Thankfully, the rest of the RAV4’s drive experience is exactly that. The suspension has a lovely soft comfort-focused tune, and the combination of soft springs and small wheels (shod with relatively high profile rubber) makes for a quiet and refined cabin.
Of course, the trade off is that the RAV4 is hardly a corner carving sport machine, but ask yourself – do you need that?
The steering is very light, making the big body easy to swing around city streets, but it does lose a little feeling at speed.
As already mentioned, the visibility is excellent out of this car, the amenities are easy to use without becoming distractions, and it’s reassuring that the safety stuff is all really rather good.
A riveting drive the RAV4 is perhaps not, but it nails the brief as an easy-to-use family machine.
Don’t dismiss the C-HR as being all about the way it looks. This is one of the best driving small SUVs at this price point. There are more popular ones which don’t ride, steer or handle anywhere near as well as the C-HR, and that’s down to the new-generation platform which also underpins the new-gen Corolla.
Until this update only the 1.2-litre turbo petrol was available in Australia and now the hybrid variant has arrived to join it.
I drove them back-to-back at the Australian launch and was reminded how the 1.2-litre with the CVT just seemed to lack the oomph that this SUV could easily handle.
There’s a 2.0-litre version of the car in the United States and I can’t help but feel we’ve been shortchanged in missing out on that gruntier car.
The hybrid became my pick of the two and not just because it’s way more fuel efficient - it was more fun to drive. I enjoyed the little nudges the electric motor gave when I dabbed accelerator while cruising.
Dab the accelerator in the petrol-only C-HR and as with most turbocharged cars there’s a lag or delay and with a CVT there’s a lot of noise before anything happens. The responsiveness from the hybrid won me over.
The suspension in the hybrid C-HR is different to the petrol, too. The hybrid car’s ride felt softer and more comfortable while the petrol sibling was firmer and a bit sportier feeling.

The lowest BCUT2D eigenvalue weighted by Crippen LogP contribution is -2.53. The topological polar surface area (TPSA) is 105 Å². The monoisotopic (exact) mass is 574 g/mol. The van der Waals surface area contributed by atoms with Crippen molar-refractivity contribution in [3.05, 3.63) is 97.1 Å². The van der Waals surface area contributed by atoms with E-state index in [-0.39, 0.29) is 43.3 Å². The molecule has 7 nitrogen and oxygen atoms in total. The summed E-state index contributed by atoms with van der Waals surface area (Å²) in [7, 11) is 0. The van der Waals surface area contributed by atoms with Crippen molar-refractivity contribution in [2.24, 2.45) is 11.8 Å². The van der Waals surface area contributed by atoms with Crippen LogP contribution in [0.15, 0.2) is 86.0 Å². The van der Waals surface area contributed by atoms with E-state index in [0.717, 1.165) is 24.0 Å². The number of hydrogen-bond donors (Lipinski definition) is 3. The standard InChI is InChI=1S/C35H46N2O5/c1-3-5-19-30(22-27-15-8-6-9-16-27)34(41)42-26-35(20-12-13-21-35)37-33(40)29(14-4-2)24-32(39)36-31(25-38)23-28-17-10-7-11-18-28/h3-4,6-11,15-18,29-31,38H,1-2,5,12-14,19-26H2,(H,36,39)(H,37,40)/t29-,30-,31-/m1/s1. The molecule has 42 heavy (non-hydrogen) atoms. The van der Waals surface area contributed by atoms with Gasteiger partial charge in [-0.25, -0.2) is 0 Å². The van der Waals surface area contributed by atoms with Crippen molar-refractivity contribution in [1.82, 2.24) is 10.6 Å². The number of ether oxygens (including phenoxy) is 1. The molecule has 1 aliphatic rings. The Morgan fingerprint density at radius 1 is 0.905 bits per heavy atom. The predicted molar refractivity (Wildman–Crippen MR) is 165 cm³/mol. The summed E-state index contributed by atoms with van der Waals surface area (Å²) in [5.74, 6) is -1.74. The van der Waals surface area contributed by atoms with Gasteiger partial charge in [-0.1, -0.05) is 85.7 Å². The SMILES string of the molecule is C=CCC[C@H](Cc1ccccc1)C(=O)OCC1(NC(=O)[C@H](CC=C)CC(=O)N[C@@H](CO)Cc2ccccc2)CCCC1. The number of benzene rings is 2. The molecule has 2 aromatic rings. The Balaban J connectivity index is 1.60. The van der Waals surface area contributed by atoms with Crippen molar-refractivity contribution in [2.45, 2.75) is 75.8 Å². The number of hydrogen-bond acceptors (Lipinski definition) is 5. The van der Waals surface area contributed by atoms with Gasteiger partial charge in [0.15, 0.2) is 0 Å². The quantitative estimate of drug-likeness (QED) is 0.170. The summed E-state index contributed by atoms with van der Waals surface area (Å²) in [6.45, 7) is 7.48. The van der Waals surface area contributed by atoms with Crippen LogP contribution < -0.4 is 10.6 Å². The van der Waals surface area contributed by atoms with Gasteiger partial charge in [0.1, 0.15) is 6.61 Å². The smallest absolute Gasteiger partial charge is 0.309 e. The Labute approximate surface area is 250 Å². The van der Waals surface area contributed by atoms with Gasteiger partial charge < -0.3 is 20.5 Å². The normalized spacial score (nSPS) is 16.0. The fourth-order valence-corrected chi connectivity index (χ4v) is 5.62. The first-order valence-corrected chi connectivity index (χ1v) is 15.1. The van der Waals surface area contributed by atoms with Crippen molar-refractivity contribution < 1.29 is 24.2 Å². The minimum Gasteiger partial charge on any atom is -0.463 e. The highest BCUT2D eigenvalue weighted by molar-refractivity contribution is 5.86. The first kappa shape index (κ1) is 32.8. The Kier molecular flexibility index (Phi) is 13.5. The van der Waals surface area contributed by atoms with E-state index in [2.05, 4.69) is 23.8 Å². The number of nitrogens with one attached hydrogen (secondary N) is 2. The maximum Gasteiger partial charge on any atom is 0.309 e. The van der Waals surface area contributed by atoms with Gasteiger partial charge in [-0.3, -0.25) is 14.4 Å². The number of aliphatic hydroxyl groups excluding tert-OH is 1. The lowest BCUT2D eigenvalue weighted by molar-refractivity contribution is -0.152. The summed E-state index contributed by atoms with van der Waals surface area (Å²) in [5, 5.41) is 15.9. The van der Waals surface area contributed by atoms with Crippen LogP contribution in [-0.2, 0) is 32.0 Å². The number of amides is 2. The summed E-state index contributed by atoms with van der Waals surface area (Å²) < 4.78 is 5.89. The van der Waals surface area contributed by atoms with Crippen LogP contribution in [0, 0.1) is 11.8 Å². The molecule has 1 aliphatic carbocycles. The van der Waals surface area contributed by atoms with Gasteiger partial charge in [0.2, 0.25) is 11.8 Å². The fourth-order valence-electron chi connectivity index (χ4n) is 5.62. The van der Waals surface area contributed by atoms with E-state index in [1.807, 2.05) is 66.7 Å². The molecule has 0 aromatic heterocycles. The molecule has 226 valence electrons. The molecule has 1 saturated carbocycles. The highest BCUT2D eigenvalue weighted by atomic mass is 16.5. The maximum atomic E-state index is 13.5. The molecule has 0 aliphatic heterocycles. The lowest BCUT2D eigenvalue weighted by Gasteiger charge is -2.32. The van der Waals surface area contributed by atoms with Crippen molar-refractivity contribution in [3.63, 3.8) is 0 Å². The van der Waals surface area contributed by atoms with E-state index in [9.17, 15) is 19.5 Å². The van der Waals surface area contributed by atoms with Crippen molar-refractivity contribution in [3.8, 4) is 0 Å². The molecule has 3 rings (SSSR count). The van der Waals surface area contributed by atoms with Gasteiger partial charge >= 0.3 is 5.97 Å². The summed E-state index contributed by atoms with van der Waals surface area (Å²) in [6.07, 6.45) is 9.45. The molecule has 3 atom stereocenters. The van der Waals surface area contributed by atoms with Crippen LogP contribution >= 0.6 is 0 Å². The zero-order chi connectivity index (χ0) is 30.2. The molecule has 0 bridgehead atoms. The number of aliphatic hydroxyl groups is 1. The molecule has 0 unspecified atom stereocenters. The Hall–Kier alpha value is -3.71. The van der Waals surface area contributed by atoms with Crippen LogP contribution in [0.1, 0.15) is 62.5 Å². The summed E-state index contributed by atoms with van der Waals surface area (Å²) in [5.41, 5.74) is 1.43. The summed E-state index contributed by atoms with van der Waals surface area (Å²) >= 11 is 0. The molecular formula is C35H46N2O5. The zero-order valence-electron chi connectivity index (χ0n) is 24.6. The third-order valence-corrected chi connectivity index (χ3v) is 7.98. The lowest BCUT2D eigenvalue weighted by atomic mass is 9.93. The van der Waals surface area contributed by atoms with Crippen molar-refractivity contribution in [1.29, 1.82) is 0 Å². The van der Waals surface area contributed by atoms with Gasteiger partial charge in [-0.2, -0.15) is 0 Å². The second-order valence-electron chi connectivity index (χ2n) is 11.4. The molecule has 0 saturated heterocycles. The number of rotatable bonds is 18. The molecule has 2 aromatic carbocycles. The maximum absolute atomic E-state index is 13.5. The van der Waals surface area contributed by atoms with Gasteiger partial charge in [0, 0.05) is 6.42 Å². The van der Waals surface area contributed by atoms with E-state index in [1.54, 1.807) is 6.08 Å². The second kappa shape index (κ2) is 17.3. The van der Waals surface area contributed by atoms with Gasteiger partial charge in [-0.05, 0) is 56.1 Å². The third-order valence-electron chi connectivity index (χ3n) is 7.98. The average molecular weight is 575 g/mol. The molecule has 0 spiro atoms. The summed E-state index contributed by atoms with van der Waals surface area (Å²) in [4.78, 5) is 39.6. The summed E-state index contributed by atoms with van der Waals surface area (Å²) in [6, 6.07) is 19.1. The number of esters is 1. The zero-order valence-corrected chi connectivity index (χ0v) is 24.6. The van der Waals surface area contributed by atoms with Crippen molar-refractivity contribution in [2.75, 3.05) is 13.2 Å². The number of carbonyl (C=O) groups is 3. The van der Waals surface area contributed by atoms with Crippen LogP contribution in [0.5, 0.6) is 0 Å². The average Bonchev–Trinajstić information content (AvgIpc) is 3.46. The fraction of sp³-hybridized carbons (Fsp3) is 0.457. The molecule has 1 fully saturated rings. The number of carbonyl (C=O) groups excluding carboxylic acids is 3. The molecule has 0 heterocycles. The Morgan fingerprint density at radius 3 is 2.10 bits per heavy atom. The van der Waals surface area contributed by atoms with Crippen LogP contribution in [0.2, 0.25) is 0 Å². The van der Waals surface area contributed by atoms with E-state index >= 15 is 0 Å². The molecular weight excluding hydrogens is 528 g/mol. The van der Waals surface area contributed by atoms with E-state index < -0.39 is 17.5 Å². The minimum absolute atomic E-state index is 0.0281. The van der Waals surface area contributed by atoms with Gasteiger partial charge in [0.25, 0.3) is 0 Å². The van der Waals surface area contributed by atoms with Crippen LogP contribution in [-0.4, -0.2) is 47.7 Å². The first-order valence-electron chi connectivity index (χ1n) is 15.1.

Even though this is a rare manual, it doesn’t miss out on much of the RAV4’s impressive standard active safety suite.
Included is auto emergency braking (AEB – with pedestrian and cyclist detection day and night), active cruise control (yes, even on the manual), lane departure warning (with lane keep assist), but no ‘lane trace alert’ available on the auto, traffic sign recognition, blind spot monitoring, and rear cross traffic alert.
That’s among the best active safety in the entire mid-size SUV category, and it’s all on the manual base model. Toyota’s here to win.
The RAV4 also has an above-average seven airbags, hill start assist, front and rear parking sensors, a reversing camera (pretty good), and ISOFIX child seat mounting points on the outer two rear seats.
It also has the expected stability, traction, and brake controls.
Somewhat unsurprisingly once you’ve digested all that, the RAV4 wears a maximum five-star ANCAP safety rating (with excellent scores across the four new categories) as of May 2019.
The Toyota C-HR scored the maximum five-star ANCAP rating when it was tested in 2017. Coming standard across the range is advanced safety equipment such as AEB with pedestrian detection, active cruise control, lane departure alert with steering assistance, auto high beam, and blind spot monitor with rear cross traffic alert.
All C-HRs also come with seven airbags, a reversing camera and front and rear parking sensors.
For child seats there are three top tether points and two ISOFIX points across the second row.
Both grades come with a space saver spare wheel under the boot floor.
The RAV4 is covered by a five year/unlimited kilometre warranty that Toyota thankfully upgraded to earlier in 2019.
But that’s not quite the whole story. If you keep your service record genuine and up-to-date Toyota will cover the engine for an extra two years, and you’ll also be covered by seven years of roadside assist and a 60-day money-back guarantee (if your car should suffer an issue which renders it ‘undrivable’ inside that period).
The five-year base coverage also includes panel work and any genuine accessory you might have fitted.
The RAV4 requires servicing once a year or every 15,000km whichever occurs first, and is covered by a capped price of just $210 (incredibly cheap) for the first four years.
The RAV4 is built in Japan.
The C-HR is covered by Toyota’s five-year/unlimited kilometre warranty. Hybrid versions are also covered by the same warranty including the battery.
Servicing of the petrol and hybrid variants is recommended annually or every 15,000km with the first four services capped at $195.